The current check for kidney disease is a simple blood test for serum creatinine, but it can take longer than two days for this metabolite to accumulate to levels that are significant enough to indicate kidney damage -- and by then it may be too late to intervene.
To close the gap between injury and diagnosis, a team of basic scientists and physicians led by Dr. Jonathan Barasch, M.D., Ph.D., associate professor of medicine and cell biology, Dr. Neal Paragas, a postdoctoral fellow, and Dr. Andong Qiu, an associate research scientist at Columbia University Medical Center, has created a "reporter mouse" -- a genetically engineered bioluminescent animal capable of illuminating the onset and the time course of kidney damage by the generation of light.
In a paper published online in the journal Nature Medicine, Drs. Barasch, Paragas and Qiu report a technique to detect in a living mouse the appearance of a protein that is activated only when the kidney is bombarded with stimuli that cause sudden kidney injury.
The NGAL (neutrophil gelatinase-associated lipocalin) gene was selected for the creation of the bioluminescent mouse because of the many clinical studies performed at Columbia and Cincinnati Children's Hospital by Drs. Barasch and P. Devarajan, at Kyoto University by Dr. K. Mori, and at the Charite' Universitätsmedizin Berlin by Dr. K.M. Schmidt-Ott that show NGAL can report toxic cellular stresses rather than simple and reversible changes in kidney function.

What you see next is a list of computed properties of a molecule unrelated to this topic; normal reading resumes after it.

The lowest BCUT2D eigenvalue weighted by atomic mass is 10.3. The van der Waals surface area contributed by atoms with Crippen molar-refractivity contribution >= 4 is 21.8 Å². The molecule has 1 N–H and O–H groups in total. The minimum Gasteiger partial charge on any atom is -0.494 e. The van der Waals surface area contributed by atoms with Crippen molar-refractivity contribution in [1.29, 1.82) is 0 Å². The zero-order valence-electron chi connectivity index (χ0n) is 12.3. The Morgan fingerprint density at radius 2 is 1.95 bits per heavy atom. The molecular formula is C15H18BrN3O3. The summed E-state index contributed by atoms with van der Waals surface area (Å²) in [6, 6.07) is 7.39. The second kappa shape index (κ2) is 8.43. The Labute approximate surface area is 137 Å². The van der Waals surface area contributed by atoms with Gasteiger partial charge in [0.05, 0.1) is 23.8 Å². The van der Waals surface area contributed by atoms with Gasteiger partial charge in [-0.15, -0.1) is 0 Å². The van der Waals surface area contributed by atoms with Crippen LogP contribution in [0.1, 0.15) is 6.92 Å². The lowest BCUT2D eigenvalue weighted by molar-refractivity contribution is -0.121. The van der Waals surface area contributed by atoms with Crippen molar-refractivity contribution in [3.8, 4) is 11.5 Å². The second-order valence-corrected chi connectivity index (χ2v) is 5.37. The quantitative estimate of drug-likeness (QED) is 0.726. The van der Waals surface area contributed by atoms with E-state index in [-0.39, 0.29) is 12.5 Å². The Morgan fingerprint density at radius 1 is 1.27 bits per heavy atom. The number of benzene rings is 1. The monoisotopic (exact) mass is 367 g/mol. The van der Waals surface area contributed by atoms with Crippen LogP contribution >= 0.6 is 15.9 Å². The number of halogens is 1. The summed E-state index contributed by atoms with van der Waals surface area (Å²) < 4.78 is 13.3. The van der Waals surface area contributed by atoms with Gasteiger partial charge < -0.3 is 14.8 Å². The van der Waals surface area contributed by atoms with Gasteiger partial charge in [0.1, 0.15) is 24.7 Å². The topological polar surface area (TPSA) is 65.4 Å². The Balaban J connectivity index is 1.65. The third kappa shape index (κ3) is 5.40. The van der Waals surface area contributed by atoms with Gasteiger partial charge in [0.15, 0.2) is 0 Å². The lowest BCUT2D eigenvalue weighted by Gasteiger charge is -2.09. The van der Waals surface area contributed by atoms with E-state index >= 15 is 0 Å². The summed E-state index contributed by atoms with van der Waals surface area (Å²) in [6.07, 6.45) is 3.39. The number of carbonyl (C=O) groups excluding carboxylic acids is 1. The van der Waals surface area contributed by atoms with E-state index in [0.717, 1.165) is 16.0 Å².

Drs. Barasch, Paragas and Qiu also set out to determine whether NGAL met the rigorous criteria of a true "biomarker," which requires the simultaneous appearance of the protein at the site of organ damage and in the serum or urine in proportion to the stimulus -- and within a timeframe that allows a physician to intervene in a clinically meaningful way.
"The hope is not only to show further evidence that NGAL immediately detects and measures kidney injury, but to design the fastest and most precise test that will allow physicians to make evidence-based and potentially lifesaving drug treatment decisions, watching the kidney in real time to see if therapies are working," Dr. Paragas said.
The work was supported in part by the U.S. National Institute of Diabetes and Digestive and Kidney Diseases, as well as by the March of Dimes and by Columbia Technology Ventures.
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